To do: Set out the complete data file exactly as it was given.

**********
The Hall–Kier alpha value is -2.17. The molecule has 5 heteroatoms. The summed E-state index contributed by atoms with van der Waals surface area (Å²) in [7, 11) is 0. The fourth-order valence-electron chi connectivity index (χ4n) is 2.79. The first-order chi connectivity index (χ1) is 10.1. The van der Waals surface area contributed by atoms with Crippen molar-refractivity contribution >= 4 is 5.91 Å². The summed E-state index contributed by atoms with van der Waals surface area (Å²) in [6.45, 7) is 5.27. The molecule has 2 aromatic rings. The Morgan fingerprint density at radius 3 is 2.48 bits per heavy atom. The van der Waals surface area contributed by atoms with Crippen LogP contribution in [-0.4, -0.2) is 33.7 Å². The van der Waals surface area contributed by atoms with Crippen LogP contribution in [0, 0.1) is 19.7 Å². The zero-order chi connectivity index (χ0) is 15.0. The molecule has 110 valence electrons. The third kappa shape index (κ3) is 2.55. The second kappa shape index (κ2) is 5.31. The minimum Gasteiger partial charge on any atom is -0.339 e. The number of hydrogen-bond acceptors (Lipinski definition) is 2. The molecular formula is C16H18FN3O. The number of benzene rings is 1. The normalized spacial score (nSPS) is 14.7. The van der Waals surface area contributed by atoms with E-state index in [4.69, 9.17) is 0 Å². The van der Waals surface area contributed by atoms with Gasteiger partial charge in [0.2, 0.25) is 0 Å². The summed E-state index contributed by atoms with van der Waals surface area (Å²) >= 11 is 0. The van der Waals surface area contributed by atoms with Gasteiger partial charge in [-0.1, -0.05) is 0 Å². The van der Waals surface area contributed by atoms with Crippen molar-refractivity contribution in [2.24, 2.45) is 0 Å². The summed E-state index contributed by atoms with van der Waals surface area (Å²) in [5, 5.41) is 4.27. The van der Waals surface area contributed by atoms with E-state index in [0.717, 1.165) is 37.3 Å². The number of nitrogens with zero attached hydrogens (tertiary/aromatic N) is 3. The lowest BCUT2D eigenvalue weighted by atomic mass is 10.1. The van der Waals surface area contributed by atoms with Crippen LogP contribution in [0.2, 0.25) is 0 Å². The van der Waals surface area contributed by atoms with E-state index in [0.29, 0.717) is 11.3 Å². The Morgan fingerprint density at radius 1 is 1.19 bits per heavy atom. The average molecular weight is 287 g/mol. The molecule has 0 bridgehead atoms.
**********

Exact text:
The Hall–Kier alpha value is -2.17. The molecule has 5 heteroatoms. The summed E-state index contributed by atoms with van der Waals surface area (Å²) in [7, 11) is 0. The fourth-order valence-electron chi connectivity index (χ4n) is 2.79. The first-order chi connectivity index (χ1) is 10.1. The van der Waals surface area contributed by atoms with Crippen molar-refractivity contribution >= 4 is 5.91 Å². The summed E-state index contributed by atoms with van der Waals surface area (Å²) in [6.45, 7) is 5.27. The molecule has 2 aromatic rings. The Morgan fingerprint density at radius 3 is 2.48 bits per heavy atom. The van der Waals surface area contributed by atoms with Crippen LogP contribution in [-0.4, -0.2) is 33.7 Å². The van der Waals surface area contributed by atoms with Crippen LogP contribution in [0, 0.1) is 19.7 Å². The zero-order chi connectivity index (χ0) is 15.0. The molecule has 110 valence electrons. The third kappa shape index (κ3) is 2.55. The second kappa shape index (κ2) is 5.31. The minimum Gasteiger partial charge on any atom is -0.339 e. The number of hydrogen-bond acceptors (Lipinski definition) is 2. The molecular formula is C16H18FN3O. The number of benzene rings is 1. The normalized spacial score (nSPS) is 14.7. The van der Waals surface area contributed by atoms with E-state index in [4.69, 9.17) is 0 Å². The van der Waals surface area contributed by atoms with Gasteiger partial charge in [0.2, 0.25) is 0 Å². The summed E-state index contributed by atoms with van der Waals surface area (Å²) >= 11 is 0. The van der Waals surface area contributed by atoms with Gasteiger partial charge in [-0.1, -0.05) is 0 Å². The van der Waals surface area contributed by atoms with Crippen molar-refractivity contribution in [2.24, 2.45) is 0 Å². The summed E-state index contributed by atoms with van der Waals surface area (Å²) in [5, 5.41) is 4.27. The van der Waals surface area contributed by atoms with E-state index in [0.717, 1.165) is 37.3 Å². The number of nitrogens with zero attached hydrogens (tertiary/aromatic N) is 3. The lowest BCUT2D eigenvalue weighted by atomic mass is 10.1. The van der Waals surface area contributed by atoms with Crippen LogP contribution in [0.2, 0.25) is 0 Å². The van der Waals surface area contributed by atoms with E-state index in [0.29, 0.717) is 11.3 Å². The Morgan fingerprint density at radius 1 is 1.19 bits per heavy atom. The average molecular weight is 287 g/mol. The molecule has 0 bridgehead atoms.